• Hallie
  • Ingrid (unused)
  • Julia (unused)
  • Kitty (unused)
  • Lilly (unused)
  • Mabel (unused)
  • Niki (unused)
  • Opal (unused)
  • Peggy (unused)
  • Ruby (unused)
  • Sheila (unused)
  • Tilda (unused)
  • Vicky (unused)
  • Winnie (unused)

Retirement[edit]

The name Eloise was later retired.

See also[edit]

References[edit]

  1. ^ Hurricane Research Division (March 2011). "Atlantic basin Comparison of Original and Revised HURDAT". National Oceanic and Atmospheric Administration. Retrieved 2011-07-23. 
  2. ^ David Levinson (2008-08-20). "2005 Atlantic Ocean Tropical Cyclones". National Climatic Data Center. Archived from the original on 29 June 2011. Retrieved 2011-07-23. 
  3. ^ "Canadian Tropical Cyclone Season Summary for 1975". Canadian Hurricane Centre. July 3, 2009. Retrieved August 28, 2009. 
  4. ^ a b Herbert, Paul (April 1976). "Atlantic Hurricane Season of 1975" (PDF). National Hurricane Center. Retrieved August 28, 2009. 
  5. ^ Staff Writer (September 8, 1975). "Tropical Depression Heads for Tampico, May Gain Strength". Los Angeles Times. Retrieved August 28, 2009. 
  6. ^ Miles B. Lawrence (April 1979). "Atlantic Hurricane Season of 1978" (PDF). Monthly Weather Review. American Meteorological Society. p. 482. Archived from the original (PDF) on 12 June 2011. Retrieved 2008-09-19. 
  7. ^ Associated Press (September 27, 1975). "Islands Feel Faye". The Ledger. Retrieved August 28, 2009. 
  8. ^ Roth, David M; Hydrometeorological Prediction Center (November 16, 2012). "Tropical Cyclone Rainfall Point Maxima". Tropical Cyclone Point Maxima. United States National Oceanic and Atmospheric Administration's National Weather Service. Retrieved December 7, 2012.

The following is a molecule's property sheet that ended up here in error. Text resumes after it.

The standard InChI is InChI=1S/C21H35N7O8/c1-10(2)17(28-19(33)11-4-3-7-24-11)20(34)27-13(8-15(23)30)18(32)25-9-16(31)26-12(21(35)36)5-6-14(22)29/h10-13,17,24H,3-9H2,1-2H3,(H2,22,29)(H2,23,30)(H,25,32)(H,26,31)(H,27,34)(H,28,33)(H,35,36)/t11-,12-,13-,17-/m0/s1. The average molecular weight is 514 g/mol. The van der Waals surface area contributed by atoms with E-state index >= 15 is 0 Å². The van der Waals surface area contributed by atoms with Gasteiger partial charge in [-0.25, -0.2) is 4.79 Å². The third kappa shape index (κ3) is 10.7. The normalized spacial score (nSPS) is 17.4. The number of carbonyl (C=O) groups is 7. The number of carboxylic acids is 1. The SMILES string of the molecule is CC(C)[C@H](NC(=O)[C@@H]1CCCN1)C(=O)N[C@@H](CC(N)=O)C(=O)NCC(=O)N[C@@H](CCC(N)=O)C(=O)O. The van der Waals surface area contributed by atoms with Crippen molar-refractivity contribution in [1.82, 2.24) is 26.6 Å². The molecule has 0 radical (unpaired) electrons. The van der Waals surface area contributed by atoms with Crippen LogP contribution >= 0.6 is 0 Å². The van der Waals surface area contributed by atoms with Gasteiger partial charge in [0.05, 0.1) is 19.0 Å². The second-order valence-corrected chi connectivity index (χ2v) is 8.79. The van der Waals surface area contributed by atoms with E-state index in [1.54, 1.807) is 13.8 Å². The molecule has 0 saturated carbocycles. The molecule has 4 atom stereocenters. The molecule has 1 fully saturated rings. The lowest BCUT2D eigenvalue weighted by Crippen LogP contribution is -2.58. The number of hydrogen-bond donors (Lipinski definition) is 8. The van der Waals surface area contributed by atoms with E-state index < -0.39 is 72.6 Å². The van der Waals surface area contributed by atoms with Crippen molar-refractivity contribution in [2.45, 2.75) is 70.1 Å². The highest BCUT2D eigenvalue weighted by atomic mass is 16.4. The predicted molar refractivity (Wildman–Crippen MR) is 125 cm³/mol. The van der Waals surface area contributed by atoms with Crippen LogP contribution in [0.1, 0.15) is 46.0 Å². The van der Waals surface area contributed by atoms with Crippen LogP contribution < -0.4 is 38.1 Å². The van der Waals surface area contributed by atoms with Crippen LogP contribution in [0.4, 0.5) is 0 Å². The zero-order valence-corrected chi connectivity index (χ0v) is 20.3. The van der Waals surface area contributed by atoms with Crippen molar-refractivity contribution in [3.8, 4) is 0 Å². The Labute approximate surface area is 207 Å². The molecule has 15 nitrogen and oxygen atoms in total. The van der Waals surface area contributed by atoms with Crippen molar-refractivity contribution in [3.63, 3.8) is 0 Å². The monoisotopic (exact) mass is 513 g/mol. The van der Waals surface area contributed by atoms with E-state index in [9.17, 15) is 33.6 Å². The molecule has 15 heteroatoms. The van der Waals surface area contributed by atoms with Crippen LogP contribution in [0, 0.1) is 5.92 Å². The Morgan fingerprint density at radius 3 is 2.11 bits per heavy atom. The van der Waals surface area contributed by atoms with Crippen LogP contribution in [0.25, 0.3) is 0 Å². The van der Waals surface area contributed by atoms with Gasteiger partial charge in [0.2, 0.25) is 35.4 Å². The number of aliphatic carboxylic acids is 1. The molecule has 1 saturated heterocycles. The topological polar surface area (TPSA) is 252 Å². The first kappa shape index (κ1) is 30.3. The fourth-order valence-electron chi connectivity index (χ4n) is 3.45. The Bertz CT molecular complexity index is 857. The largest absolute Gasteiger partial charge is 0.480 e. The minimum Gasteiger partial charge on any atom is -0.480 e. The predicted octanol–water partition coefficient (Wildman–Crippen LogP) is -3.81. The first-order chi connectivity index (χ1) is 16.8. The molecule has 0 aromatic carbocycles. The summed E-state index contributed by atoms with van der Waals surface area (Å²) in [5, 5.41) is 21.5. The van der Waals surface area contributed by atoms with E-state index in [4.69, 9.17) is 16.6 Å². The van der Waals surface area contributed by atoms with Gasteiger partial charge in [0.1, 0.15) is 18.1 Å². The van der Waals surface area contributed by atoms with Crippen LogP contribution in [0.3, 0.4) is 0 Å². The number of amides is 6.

9. ^ United Press International (September 28, 1975). "Faye adds to flooding". St. Petersburg Times. Retrieved August 28, 2009. 
  10. ^ David M. Roth. Tropical Depression Twelve – October 15-20, 1975. Retrieved on 2008-11-24.
  11. ^ a b c d "Tropical Storm Hallie Preliminary Report Page 1". National Hurricane Center. Retrieved 2009-07-17. 
  12. ^ a b c "Tropical Storm Hallie Preliminary Report Page 2". National Hurricane Center. Retrieved 2009-07-17. 
  13. ^ a b David Roth. "Tropical Storm Hallie - October 23–27, 1975". Hydrometeorological Prediction Center. Retrieved 2009-07-17. 
  14. ^ Staff Writer (October 27, 1975). "Hallie Heads to Open Sea". The Ledger. Retrieved 2009-07-17. 
  15. ^ Paul Herbert. "Atlantic Hurricane Season of 1975" (PDF). National Oceanic and Atmospheric Administration. Retrieved 2009-07-17. 
  16. ^ a b c d National Hurricane Center; Hurricane Research Division (May 7, 2015). "Atlantic hurricane best track (HURDAT version 2)". United States National Oceanic and Atmospheric Administration. Retrieved July 3, 2015. 
  17. ^ Associated Press (1974-12-01). "Fewer Big Hurricanes Spawned This Season". Retrieved 2007-12-01. 

External links[edit]